Pattie Discovers the PNW: Palouse Falls State Park

by Patricia Elwing

Palouse Falls Rd, LaCrosse, WA 99143
Washington State Parks and Recreation Commission
(509) 646-9218

As many of you know, and I am discovering…Washington State has some remarkable features created by the Ice Age floods. Having camped alongside the beautiful monolith at Steamboat Rock a few times and hiked to the top for amazing canyon views, I was ready to see more of these huge canyons forged by the Ice Age here in eastern Washington. That said, last month my husband and I travelled to Palouse Falls State Park. Less than a 90-minute drive for us, it was perfect for a day trip. Travelling South on Hwy. 231 through Sprague, then west on Hwy. 90 to Hwy. 261, we drove through Ritzville and Washtucna. As you might imagine we saw quite a lot of wheat fields. Then, suddenly an incredible surprise when out of the rolling wheat fields and desert-like off-road entry, we arrived at Palouse Falls State Park. We were greeted by the powerful sound of a mighty waterfall bordered by a medieval castle-looking rock formation all nestled into a majestic basalt canyon. Gaia is amazing!

The Park is open to public with some restrictions, including no camping. Check for updated information before planning your trip. Here are some facts taken from the www.nps.gov site.

“The Palouse River runs through a narrow cataract and drops 200 feet to a churning bowl. From there, the current moves swiftly, through a winding gorge of columnar basalt, to its southern end at the mighty Snake River.
All Washingtonians, visitors to the region and Ice Age floods fans should see Palouse Falls State Park at least once in their lifetime.

Palouse Falls
Palouse Falls


Carved more than 13,000 years ago, Palouse Falls is among the last active waterfalls on the Ice Age floods path. This natural wonder was named Washington’s state waterfall in 2014, when the state Legislature passed a bill written by local schoolchildren, who advocated for the designation.


Palouse Falls is an artist’s dream, and many a painter or shutterbug has set up an easel or camera and tripod to capture the falls in the changing light. Others make the trip in all four seasons, when the water is high, low or frozen, because they understand that once is not enough when it comes to seeing Washington’s own state waterfall.”

Have you ever caught sight of a bird flying from ABOVE the bird? It’s a very special sighting and the overlook offers a great place to do so if the birds cooperate. Matt and I are not photographers, but we tried several times to snap a picture from above our winged friends as they flew below us. Alas, we decided to enjoy the show in real time and enjoy the experience in nature. We believe we were watching two very active Red-tailed Hawks, but there are over 147 species that have been sighted in the area. So, Palouse Falls State Park is also a bird watcher’s paradise.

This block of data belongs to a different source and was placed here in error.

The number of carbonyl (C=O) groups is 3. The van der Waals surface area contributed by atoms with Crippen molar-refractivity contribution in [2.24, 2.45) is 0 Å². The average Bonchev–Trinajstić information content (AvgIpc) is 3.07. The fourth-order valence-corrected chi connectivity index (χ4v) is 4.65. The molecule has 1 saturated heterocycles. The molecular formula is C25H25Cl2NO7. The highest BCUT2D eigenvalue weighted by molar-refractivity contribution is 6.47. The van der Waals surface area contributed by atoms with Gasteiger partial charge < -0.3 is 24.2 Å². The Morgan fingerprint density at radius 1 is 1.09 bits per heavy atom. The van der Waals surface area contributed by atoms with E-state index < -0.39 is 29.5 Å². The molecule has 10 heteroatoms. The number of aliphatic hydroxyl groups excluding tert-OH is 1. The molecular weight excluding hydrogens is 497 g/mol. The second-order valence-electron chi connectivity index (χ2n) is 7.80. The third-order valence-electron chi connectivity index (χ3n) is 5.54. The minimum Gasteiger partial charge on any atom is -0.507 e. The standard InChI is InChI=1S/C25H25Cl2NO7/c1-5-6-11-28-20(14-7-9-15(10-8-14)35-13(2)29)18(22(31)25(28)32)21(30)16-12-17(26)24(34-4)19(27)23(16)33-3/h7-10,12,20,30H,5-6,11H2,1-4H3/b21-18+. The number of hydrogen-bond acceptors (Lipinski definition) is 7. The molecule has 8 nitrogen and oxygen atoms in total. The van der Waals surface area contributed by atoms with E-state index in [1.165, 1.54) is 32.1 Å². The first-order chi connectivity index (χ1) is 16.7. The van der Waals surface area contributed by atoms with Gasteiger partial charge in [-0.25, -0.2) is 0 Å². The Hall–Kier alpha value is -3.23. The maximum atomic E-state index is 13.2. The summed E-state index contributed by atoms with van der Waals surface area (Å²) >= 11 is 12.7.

We took several pictures and video and agree, Palouse Falls is a “must see” for visitors and Washingtonians alike. For us, it will likely be an annual trip to see and hike in every season.

Hiking: Palouse Falls Trail is a 1.4 mile heavily trafficked loop trail located near Starbuck, Washington that features a waterfall and is rated as difficult. The trail is primarily used for hiking and is best used from February until October. The Discover Pass is required for vehicular entrance to this park.


Overlook Viewing: Located in Franklin County, Washington, the State park was established in 1951. It offers three distinct views of the falls. The lower viewpoint provides a direct view; it is reached by a set of steps from the main day-use area adjacent to the parking lot. The second, at the end of a paved interpretive path, tells the story of the secluded canyon. Both the interpretive path and gravel secondary parking area lead to the third and highest viewpoint, the Fryxell Overlook, offering panoramic views of the falls and Palouse River Canyon. ADA accessible.

Picnic: There are several tables available in day-use are which makes this a great place for a picnic. There are plenty of places to sit on the Earth and soak in grounding energy along the trail. You may wish to stop riverside and snack along the way. If so, be sure to honor the LEAVE NO TRACE principles.

We decided to look for restaurants in nearby Colfax, but many were closed on Sundays, so we settled for a pizza to go (not so horrible). HOT TIP: If you continue on Hwy. 261 into Starbuck, check out Rebecca’s Lodge. I have word from a reliable source their restaurant is fantastic, and it is on our itinerary for the next visit.

Patricia “Pattie” Elwing, moved to Washington State in August 2020.  A West Coast woman, her love for travel and discovering new places leads her around the world and now, around the Columbia Basin and surrounding states.  Watch for “Pattie Discovers the PNW” articles in the Huckleberry Press where she will offer fresh reviews and information about places she visits.  If she sparked a bit of the travel bug in you, leave her a comment below.

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